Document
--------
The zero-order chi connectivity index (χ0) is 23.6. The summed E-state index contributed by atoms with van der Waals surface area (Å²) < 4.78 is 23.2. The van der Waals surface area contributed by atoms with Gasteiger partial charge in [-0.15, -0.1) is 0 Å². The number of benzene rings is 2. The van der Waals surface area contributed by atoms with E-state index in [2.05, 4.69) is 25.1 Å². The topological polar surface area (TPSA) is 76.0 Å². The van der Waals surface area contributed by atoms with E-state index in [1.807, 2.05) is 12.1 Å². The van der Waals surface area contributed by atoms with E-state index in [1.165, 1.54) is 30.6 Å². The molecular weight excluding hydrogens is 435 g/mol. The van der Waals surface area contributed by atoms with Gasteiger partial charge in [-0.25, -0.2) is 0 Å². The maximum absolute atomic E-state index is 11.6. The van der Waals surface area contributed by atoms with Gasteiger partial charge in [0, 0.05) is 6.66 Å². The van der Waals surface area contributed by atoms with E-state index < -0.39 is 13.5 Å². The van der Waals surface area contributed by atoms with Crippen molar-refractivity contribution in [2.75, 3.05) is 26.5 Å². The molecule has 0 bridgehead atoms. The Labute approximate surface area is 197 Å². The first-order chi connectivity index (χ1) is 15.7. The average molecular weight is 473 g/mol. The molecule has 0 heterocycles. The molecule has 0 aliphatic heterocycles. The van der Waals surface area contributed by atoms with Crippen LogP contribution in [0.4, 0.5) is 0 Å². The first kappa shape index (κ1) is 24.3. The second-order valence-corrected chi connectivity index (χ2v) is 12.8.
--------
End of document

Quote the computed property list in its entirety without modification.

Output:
The zero-order chi connectivity index (χ0) is 23.6. The summed E-state index contributed by atoms with van der Waals surface area (Å²) < 4.78 is 23.2. The van der Waals surface area contributed by atoms with Gasteiger partial charge in [-0.15, -0.1) is 0 Å². The number of benzene rings is 2. The van der Waals surface area contributed by atoms with E-state index in [2.05, 4.69) is 25.1 Å². The topological polar surface area (TPSA) is 76.0 Å². The van der Waals surface area contributed by atoms with E-state index in [1.807, 2.05) is 12.1 Å². The van der Waals surface area contributed by atoms with E-state index in [1.165, 1.54) is 30.6 Å². The molecular weight excluding hydrogens is 435 g/mol. The van der Waals surface area contributed by atoms with Gasteiger partial charge in [-0.25, -0.2) is 0 Å². The maximum absolute atomic E-state index is 11.6. The van der Waals surface area contributed by atoms with Gasteiger partial charge in [0, 0.05) is 6.66 Å². The van der Waals surface area contributed by atoms with E-state index < -0.39 is 13.5 Å². The van der Waals surface area contributed by atoms with Crippen molar-refractivity contribution in [2.75, 3.05) is 26.5 Å². The molecule has 0 bridgehead atoms. The Labute approximate surface area is 197 Å². The first-order chi connectivity index (χ1) is 15.7. The average molecular weight is 473 g/mol. The molecule has 0 heterocycles. The molecule has 0 aliphatic heterocycles. The van der Waals surface area contributed by atoms with Crippen LogP contribution in [0.4, 0.5) is 0 Å². The first kappa shape index (κ1) is 24.3. The second-order valence-corrected chi connectivity index (χ2v) is 12.8.